Moderating inflation has raised hopes of rate cut by the Reserve Bank in mid-quarter review of monetary policy Tuesday, but experts believe that it is more likely to cut the Cash Reserve Ratio for banks.
New Delhi: Moderating inflation has raised hopes of rate cut by the Reserve Bank in mid-quarter review of monetary policy Tuesday, but experts believe that it is more likely to cut the Cash Reserve Ratio for banks.
There has been some tightening on the liquidity front due to advance tax outgo. Following this, the banks' borrowing from the RBI has gone up to Rs 1,46,300 crore on Monday, from Rs 64,445 crore on Friday.
Experts say the tight liquidity condition will continue for a while till the government starts spending, and this makes a case for lowering of CRR.
Indian Overseas Bank Chairman and Managing Director M Narendra said, "...As on date since liquidity still has been slightly tight, I think there will be some more support to liquidity (through CRR cut).
"We will not be surprised if there will also be a symbolic repo rate cut now and a major cut in January also."
SBI Managing Director Diwakar Gupta said RBI should consider cutting both repo rate and the Cash Reserve Ratio (CRR). "As a banker I can always say that our wish-list is that rate should change, they should reduce. Both repo and CRR," he said.
Repo is the rate at which RBI lends money to the banks. It stands at 8 percent at present, leading to a high interest rate regime - much blamed for slowing industrial growth. Cash Reserve Ratio (CRR) is the portion of deposits banks have to mandatorily park with RBI, which is 4.25 percent now.
"CRR has already been brought down significantly by the Reserve Bank, if they do a little more that will be great. Repo cut will actually bring down rate systematically in the system. So, deposits will be cheaper therefore people will lend cheaper. Overall, there will be a downward bias which has been required," he said.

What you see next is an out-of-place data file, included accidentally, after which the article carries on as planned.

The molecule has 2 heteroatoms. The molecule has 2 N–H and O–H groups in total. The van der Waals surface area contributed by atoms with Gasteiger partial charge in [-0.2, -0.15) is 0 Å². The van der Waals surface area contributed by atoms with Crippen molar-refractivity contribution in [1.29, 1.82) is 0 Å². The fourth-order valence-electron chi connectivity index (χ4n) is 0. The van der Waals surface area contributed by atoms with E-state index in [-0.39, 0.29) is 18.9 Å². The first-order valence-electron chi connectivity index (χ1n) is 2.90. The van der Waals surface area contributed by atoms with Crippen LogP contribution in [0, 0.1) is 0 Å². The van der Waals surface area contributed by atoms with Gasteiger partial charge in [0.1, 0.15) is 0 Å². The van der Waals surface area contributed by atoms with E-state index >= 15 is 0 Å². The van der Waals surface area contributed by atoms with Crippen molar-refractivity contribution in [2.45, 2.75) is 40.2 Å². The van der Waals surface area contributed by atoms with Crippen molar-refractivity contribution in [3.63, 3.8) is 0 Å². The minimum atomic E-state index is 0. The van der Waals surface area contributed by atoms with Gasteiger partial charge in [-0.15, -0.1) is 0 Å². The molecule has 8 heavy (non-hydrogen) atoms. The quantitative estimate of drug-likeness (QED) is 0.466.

Inflation declined to 10-month low of 7.24 percent in November from 7.45 percent in the previous month, raising hopes that RBI may cut rates to spur growth.
At the same time, the economic growth in the first half of the fiscal fell to 5.4 percent, as against 7.3 percent in the year-ago period. The growth in 2011-12 had fallen to a nine-year low of 6.5 percent.
Asked about the likely RBI's policy action, Chief Economic Adviser Raghuram Rajan said the role of the Finance Ministry or the government is to increase the real side growth. The RBI will look at the monetary side.
Industry leaders have been demanding a cut in interest rate for long to prop growth and investment.
As the inflation is at its 10-month low, it is time for RBI to take measures to ensure that the interest rates are reduced irrespective of tools it may choose to use, Assocham president Rajkumar N Dhoot said.
On concerns of sticky inflation, the RBI had left key policy rates unchanged in its last quarterly review of the monetary policy in October but hinted at easing monetary policy further in the January-March quarter.
"As inflation eases further, there will be an opportunity for monetary policy to act in conjunction with fiscal and other measures to mitigate the growth risks and take the economy to a sustained higher growth trajectory," RBI Governor D Subbarao had said in October policy review.
However, investment bank Goldman Sachs expects the RBI to cut its key interest rate by 0.25 percent in its policy review following moderation in inflation.
"With both growth and inflation surprising on the downside relative to the RBI's forecast, there is a reason for the central bank to move earlier than its previous guidance," it said.
Union Bank of India Chairman and Managing Director D Sarkar said, "I expect that there should be some reduction in policy rates. It will boost up the sentiment and economic sentiment."
There is expectation that repo rate or CRR could come down by about 25 basis points, he said.